Some of you may know my little sister's gettin all married & stuff. She and Chris have a website, which all the
thousands hundreds tens of you should go check out, if only to stare at the wall of pictures for awhile.
Wednesday, January 31, 2007
Monday, January 29, 2007
THRILLS AND CHILLS by Helene Smith.
I know three facts about this song. One, it's from an Eccentric Soul release that I got from Katie and Chris. They were so excited about it they made me open it early. Two, the liner notes say that Thrills and Chills is an answer song to another song called Chills and Fever, and that it "firmly established Helene Smith as the first lady of Miami soul." Third, it's an absolute killer.
The backing band was drawn from Florida A&M's Incomparable Marching 100 band, and there are at least 100 little bells and whistles in the arrangement. There's somebody keeping the beat with the kick drums, some chinky guitar, some funhouse organs, some bubbly bubbly bass, some guys having a blast with their backing vocals, and a really smooth, sweet vocal from Ms. Smith. Loads of fun in under three minutes!
Photo: Rollingwood, 2006.
Sunday, January 28, 2007
Well it finished 1-1 and it was a bit of a non-event. They put together a nice move for their goal but until then it was sleeptime for both teams. The only word I know for it all is "rubbish." Anyway, Kolo equalized and we went for it but looked tired. And we lost Baptista so we're up against it now for a few weeks. Next is Wednesday hosting the Tiny Totts.
Watched it over at Windy's coz our cable had decided to stop working for about 12 hours. That was a long 12 hours, even if I was asleep for 8 of them. Woke up a couple of times just to re-boot the box...
Friday, January 26, 2007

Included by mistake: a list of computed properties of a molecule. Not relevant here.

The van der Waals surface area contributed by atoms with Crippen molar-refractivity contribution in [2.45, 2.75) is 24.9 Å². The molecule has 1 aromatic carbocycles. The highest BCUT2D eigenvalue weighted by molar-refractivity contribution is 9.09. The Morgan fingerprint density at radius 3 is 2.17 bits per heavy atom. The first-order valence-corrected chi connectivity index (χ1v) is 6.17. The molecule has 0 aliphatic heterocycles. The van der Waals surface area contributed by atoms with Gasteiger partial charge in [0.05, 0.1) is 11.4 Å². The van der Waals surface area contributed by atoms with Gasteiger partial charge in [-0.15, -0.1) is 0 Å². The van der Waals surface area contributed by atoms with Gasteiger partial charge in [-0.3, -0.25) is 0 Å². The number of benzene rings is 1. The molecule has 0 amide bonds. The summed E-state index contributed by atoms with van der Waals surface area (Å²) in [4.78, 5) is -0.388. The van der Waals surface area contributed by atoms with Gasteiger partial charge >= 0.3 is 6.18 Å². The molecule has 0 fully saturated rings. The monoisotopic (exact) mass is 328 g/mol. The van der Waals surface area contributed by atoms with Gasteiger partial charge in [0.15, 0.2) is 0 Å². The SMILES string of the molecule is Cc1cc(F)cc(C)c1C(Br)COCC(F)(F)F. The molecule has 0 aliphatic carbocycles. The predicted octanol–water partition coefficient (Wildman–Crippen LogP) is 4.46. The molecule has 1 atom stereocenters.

OMINOUS CLOUD by Broadcast.
When our kids ask us one day why we ever went to record stores, what will we say? Since I came of age during what has turned out to be a short-lived period of what should be more accurately-termed the CD store, I'll miss the clack-clack-clack as you flip through the CDs looking for exactly the one you want.
Or looking for something you're not looking for. Those serendipitous discoveries of one thing when you're looking for another. When "just browsing" turns up something useful rather than just something to say so the clerk leaves you alone.
What is really rare is when said clerk adds something to your music shopping experience. Those are the ones you go back to. I've already mentioned Rocks In Your Head before, but that's what I miss about that store. Every time I went in there was a chance, like the shoppers hearing The Beta Band in High Fidelity, that I'd walk out with something I didn't know before but that I really needed after all.
So it was with "Haha Sound" by Broadcast. I came in one afternoon and they were playing Ominous Cloud. This was something I had to find out about, and the guy said, "Just wait til you hear the rest of it!" The funny thing is, even though I do love the rest of the album, my favorite song is still Ominous Cloud, and probably for no other reason than its the one I heard first! Have a good weekend.
Photo: Happy Days.
Thursday, January 25, 2007
Wednesday, January 24, 2007
SLEEP AWAY YOUR TROUBLES by The Softies.
In November I downloaded a track, Me and the Bees, from a Dutch group called "Safe Home." It's a cover off the last record put out by the Softies, and it got me going back to that album, "Holiday in Rhode Island." It's a crisp, wintery little thing.